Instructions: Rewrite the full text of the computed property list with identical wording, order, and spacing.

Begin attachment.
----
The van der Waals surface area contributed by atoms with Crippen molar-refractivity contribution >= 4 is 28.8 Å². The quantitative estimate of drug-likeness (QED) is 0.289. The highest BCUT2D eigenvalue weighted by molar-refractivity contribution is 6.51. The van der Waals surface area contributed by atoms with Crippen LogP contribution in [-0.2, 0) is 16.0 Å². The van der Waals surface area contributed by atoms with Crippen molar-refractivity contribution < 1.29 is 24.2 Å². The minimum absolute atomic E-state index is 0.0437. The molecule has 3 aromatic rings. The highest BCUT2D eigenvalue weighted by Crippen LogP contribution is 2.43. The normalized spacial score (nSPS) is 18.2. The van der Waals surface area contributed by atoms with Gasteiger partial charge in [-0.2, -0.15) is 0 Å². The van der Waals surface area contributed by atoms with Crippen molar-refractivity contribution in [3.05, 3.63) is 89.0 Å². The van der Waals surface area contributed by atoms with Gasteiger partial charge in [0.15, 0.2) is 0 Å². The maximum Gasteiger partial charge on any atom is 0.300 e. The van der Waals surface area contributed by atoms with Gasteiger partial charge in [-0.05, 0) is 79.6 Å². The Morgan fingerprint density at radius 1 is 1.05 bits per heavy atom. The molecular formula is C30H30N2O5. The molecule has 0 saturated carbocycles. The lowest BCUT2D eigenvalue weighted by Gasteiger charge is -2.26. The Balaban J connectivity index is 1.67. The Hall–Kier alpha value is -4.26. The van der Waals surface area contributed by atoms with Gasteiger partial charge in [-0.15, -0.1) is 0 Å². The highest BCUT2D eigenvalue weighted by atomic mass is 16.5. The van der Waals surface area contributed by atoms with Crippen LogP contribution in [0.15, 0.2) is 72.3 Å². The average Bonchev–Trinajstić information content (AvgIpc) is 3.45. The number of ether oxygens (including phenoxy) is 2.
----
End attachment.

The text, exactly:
The van der Waals surface area contributed by atoms with Crippen molar-refractivity contribution >= 4 is 28.8 Å². The quantitative estimate of drug-likeness (QED) is 0.289. The highest BCUT2D eigenvalue weighted by molar-refractivity contribution is 6.51. The van der Waals surface area contributed by atoms with Crippen LogP contribution in [-0.2, 0) is 16.0 Å². The van der Waals surface area contributed by atoms with Crippen molar-refractivity contribution < 1.29 is 24.2 Å². The minimum absolute atomic E-state index is 0.0437. The molecule has 3 aromatic rings. The highest BCUT2D eigenvalue weighted by Crippen LogP contribution is 2.43. The normalized spacial score (nSPS) is 18.2. The van der Waals surface area contributed by atoms with Gasteiger partial charge in [-0.2, -0.15) is 0 Å². The van der Waals surface area contributed by atoms with Crippen molar-refractivity contribution in [3.05, 3.63) is 89.0 Å². The van der Waals surface area contributed by atoms with Gasteiger partial charge in [0.15, 0.2) is 0 Å². The maximum Gasteiger partial charge on any atom is 0.300 e. The van der Waals surface area contributed by atoms with Gasteiger partial charge in [-0.05, 0) is 79.6 Å². The Morgan fingerprint density at radius 1 is 1.05 bits per heavy atom. The molecular formula is C30H30N2O5. The molecule has 0 saturated carbocycles. The lowest BCUT2D eigenvalue weighted by Gasteiger charge is -2.26. The Balaban J connectivity index is 1.67. The Hall–Kier alpha value is -4.26. The van der Waals surface area contributed by atoms with Gasteiger partial charge in [-0.15, -0.1) is 0 Å². The highest BCUT2D eigenvalue weighted by atomic mass is 16.5. The van der Waals surface area contributed by atoms with Crippen LogP contribution in [0.15, 0.2) is 72.3 Å². The average Bonchev–Trinajstić information content (AvgIpc) is 3.45. The number of ether oxygens (including phenoxy) is 2.